What more to say in admiration of "Mad Men," returning to AMC this Sunday? The depths of this shockingly good period drama have been so thoroughly plumbed by critics that the only thing left for me to discuss is the hidden star of the show, something designed to go unnoticed unless you squint.
When Season Two launched last year, I noticed a handful of new wrinkles to characters I'd grown to love/loathe in the first cycle. For one, Don Draper is soft and domesticated, seeking solace in foreign films, until he gets his mojo back by way of sexual assault. Joan Holloway's confidence has gained a brittle, desperate edge as she becomes less of a person, in the terms of her era, and more of an object. Everybody hates everybody at Sterling Cooper -- Sal, Ken, Paul and Harry dine out on each other's misfortune, and there's not much veneer of camaraderie overlaying the bile. (Unless you count Sal's fondness for Ken, and that's essentially a crush.) Betty Draper's encounters with peers outside her suburban Rapunzel tower — a divorcée in Season One, a roommate-turned-escort this time around — raise the possibility of a life without her faithless spouse, built on her own guile and sex appeal.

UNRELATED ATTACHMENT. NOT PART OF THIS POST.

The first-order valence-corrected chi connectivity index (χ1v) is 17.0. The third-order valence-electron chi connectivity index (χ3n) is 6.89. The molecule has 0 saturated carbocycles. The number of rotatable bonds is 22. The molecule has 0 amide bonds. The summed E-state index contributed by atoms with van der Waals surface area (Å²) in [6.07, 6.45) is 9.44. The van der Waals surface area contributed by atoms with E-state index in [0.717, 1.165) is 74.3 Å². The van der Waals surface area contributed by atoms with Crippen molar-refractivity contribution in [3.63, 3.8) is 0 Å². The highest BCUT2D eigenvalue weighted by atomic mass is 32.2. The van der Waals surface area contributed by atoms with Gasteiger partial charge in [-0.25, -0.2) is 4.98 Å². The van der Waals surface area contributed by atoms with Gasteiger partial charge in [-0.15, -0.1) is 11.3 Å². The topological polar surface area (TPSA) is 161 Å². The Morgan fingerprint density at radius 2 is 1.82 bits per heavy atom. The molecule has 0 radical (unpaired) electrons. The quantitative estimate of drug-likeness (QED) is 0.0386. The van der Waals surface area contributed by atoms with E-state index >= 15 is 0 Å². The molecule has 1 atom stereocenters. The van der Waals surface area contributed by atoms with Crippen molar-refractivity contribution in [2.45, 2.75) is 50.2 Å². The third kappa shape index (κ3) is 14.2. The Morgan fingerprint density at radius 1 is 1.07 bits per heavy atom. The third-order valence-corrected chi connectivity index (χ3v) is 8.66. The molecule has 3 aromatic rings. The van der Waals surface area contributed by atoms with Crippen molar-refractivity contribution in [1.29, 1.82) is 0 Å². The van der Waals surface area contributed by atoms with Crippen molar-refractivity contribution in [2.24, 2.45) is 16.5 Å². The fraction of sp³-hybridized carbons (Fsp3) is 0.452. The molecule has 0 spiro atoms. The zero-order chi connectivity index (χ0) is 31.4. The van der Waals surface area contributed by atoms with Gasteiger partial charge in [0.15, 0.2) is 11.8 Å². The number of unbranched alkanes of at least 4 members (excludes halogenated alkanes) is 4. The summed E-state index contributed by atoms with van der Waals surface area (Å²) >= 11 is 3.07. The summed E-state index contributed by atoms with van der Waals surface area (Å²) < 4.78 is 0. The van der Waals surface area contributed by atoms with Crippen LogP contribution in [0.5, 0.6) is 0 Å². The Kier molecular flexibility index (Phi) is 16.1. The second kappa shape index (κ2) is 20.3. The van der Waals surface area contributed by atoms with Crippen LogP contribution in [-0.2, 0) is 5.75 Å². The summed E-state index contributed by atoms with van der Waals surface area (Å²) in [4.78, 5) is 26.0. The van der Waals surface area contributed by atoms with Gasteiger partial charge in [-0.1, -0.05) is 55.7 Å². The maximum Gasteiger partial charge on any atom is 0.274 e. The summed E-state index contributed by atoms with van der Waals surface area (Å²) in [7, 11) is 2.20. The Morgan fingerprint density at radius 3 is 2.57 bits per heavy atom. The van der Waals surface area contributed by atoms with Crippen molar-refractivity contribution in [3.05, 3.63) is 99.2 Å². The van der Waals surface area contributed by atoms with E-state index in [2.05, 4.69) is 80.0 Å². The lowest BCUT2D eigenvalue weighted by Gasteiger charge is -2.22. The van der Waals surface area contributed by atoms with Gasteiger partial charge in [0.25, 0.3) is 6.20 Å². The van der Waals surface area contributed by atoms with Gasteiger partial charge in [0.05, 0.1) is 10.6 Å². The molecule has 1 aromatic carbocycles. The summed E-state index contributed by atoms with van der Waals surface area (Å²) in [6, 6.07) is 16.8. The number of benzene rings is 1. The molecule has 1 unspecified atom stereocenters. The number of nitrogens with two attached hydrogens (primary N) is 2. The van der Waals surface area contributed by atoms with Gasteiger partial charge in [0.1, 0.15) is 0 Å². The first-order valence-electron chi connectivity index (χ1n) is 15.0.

But I was stumped by any attempt to write a love letter to the only show I consume faithfully. The late Andrew Johnston and his collaborator Matt Zoller Seitz had already shed the fullest possible light on Season Two in their coverage for The House Next Door, a recap/analysis I always looked forward to after the latest episode aired. So I looked again at what I'd detected in the series, and saw that I was being pointed toward certain revelations by the camera itself.
I hope you gain something from the video essay that resulted -- it offers no major insights, but it was fun for my first stab at the form. Oh, and if anybody's got tips for how to avoid a jerky frame rate in DVD Ripper Standard for Mac, drop me a line.